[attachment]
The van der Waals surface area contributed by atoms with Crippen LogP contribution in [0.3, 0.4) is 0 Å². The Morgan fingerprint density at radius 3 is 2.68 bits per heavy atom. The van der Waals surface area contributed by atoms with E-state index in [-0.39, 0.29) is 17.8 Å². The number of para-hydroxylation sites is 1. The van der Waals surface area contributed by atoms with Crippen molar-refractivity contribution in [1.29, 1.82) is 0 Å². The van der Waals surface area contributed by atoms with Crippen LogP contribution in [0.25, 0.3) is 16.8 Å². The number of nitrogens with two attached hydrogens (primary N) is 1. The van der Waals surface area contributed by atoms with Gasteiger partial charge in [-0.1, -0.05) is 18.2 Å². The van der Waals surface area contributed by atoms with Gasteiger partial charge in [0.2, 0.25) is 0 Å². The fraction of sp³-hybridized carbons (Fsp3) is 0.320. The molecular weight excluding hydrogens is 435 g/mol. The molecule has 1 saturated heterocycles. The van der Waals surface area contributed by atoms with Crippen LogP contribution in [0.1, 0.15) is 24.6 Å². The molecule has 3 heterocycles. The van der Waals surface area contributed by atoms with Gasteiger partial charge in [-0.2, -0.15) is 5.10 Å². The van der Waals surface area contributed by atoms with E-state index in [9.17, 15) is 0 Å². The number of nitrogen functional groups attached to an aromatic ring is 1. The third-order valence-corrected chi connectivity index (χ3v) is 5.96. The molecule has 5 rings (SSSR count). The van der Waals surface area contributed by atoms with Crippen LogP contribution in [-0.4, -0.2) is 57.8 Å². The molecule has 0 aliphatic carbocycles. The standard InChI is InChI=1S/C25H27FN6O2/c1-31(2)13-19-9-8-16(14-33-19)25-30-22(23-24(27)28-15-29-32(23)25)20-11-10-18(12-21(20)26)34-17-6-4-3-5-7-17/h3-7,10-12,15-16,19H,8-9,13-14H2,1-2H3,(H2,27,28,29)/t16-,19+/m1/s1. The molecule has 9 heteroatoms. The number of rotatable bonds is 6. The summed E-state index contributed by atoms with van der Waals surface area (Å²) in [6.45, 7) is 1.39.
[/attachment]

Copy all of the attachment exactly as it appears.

The van der Waals surface area contributed by atoms with Crippen LogP contribution in [0.3, 0.4) is 0 Å². The Morgan fingerprint density at radius 3 is 2.68 bits per heavy atom. The van der Waals surface area contributed by atoms with E-state index in [-0.39, 0.29) is 17.8 Å². The number of para-hydroxylation sites is 1. The van der Waals surface area contributed by atoms with Crippen molar-refractivity contribution in [1.29, 1.82) is 0 Å². The van der Waals surface area contributed by atoms with Crippen LogP contribution in [0.25, 0.3) is 16.8 Å². The number of nitrogens with two attached hydrogens (primary N) is 1. The van der Waals surface area contributed by atoms with Gasteiger partial charge in [-0.1, -0.05) is 18.2 Å². The van der Waals surface area contributed by atoms with Gasteiger partial charge in [0.2, 0.25) is 0 Å². The fraction of sp³-hybridized carbons (Fsp3) is 0.320. The molecular weight excluding hydrogens is 435 g/mol. The molecule has 1 saturated heterocycles. The van der Waals surface area contributed by atoms with Crippen LogP contribution in [0.1, 0.15) is 24.6 Å². The molecule has 3 heterocycles. The van der Waals surface area contributed by atoms with Gasteiger partial charge in [-0.2, -0.15) is 5.10 Å². The van der Waals surface area contributed by atoms with E-state index in [9.17, 15) is 0 Å². The number of nitrogen functional groups attached to an aromatic ring is 1. The third-order valence-corrected chi connectivity index (χ3v) is 5.96. The molecule has 5 rings (SSSR count). The van der Waals surface area contributed by atoms with Crippen LogP contribution in [-0.4, -0.2) is 57.8 Å². The molecule has 0 aliphatic carbocycles. The standard InChI is InChI=1S/C25H27FN6O2/c1-31(2)13-19-9-8-16(14-33-19)25-30-22(23-24(27)28-15-29-32(23)25)20-11-10-18(12-21(20)26)34-17-6-4-3-5-7-17/h3-7,10-12,15-16,19H,8-9,13-14H2,1-2H3,(H2,27,28,29)/t16-,19+/m1/s1. The molecule has 9 heteroatoms. The number of rotatable bonds is 6. The summed E-state index contributed by atoms with van der Waals surface area (Å²) in [6.45, 7) is 1.39.